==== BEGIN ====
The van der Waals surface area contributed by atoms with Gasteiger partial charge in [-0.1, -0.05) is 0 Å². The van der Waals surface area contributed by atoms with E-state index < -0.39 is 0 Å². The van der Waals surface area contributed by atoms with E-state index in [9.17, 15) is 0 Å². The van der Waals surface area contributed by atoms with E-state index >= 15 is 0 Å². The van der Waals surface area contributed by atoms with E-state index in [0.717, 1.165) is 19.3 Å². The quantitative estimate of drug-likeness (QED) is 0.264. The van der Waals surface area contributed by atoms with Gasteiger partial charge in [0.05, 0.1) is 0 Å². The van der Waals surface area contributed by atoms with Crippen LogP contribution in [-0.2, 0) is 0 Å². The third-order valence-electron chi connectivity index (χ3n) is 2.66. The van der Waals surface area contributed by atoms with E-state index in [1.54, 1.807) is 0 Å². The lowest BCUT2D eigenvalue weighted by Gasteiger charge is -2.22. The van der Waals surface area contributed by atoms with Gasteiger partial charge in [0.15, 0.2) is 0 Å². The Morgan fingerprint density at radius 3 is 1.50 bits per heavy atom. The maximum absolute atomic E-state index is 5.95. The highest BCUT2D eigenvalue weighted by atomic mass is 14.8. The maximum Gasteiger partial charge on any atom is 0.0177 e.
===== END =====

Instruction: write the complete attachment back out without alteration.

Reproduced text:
The van der Waals surface area contributed by atoms with Gasteiger partial charge in [-0.1, -0.05) is 0 Å². The van der Waals surface area contributed by atoms with E-state index < -0.39 is 0 Å². The van der Waals surface area contributed by atoms with E-state index in [9.17, 15) is 0 Å². The van der Waals surface area contributed by atoms with E-state index >= 15 is 0 Å². The van der Waals surface area contributed by atoms with E-state index in [0.717, 1.165) is 19.3 Å². The quantitative estimate of drug-likeness (QED) is 0.264. The van der Waals surface area contributed by atoms with Gasteiger partial charge in [0.05, 0.1) is 0 Å². The van der Waals surface area contributed by atoms with Crippen LogP contribution in [-0.2, 0) is 0 Å². The third-order valence-electron chi connectivity index (χ3n) is 2.66. The van der Waals surface area contributed by atoms with E-state index in [1.54, 1.807) is 0 Å². The lowest BCUT2D eigenvalue weighted by Gasteiger charge is -2.22. The van der Waals surface area contributed by atoms with Gasteiger partial charge in [0.15, 0.2) is 0 Å². The Morgan fingerprint density at radius 3 is 1.50 bits per heavy atom. The maximum absolute atomic E-state index is 5.95. The highest BCUT2D eigenvalue weighted by atomic mass is 14.8. The maximum Gasteiger partial charge on any atom is 0.0177 e.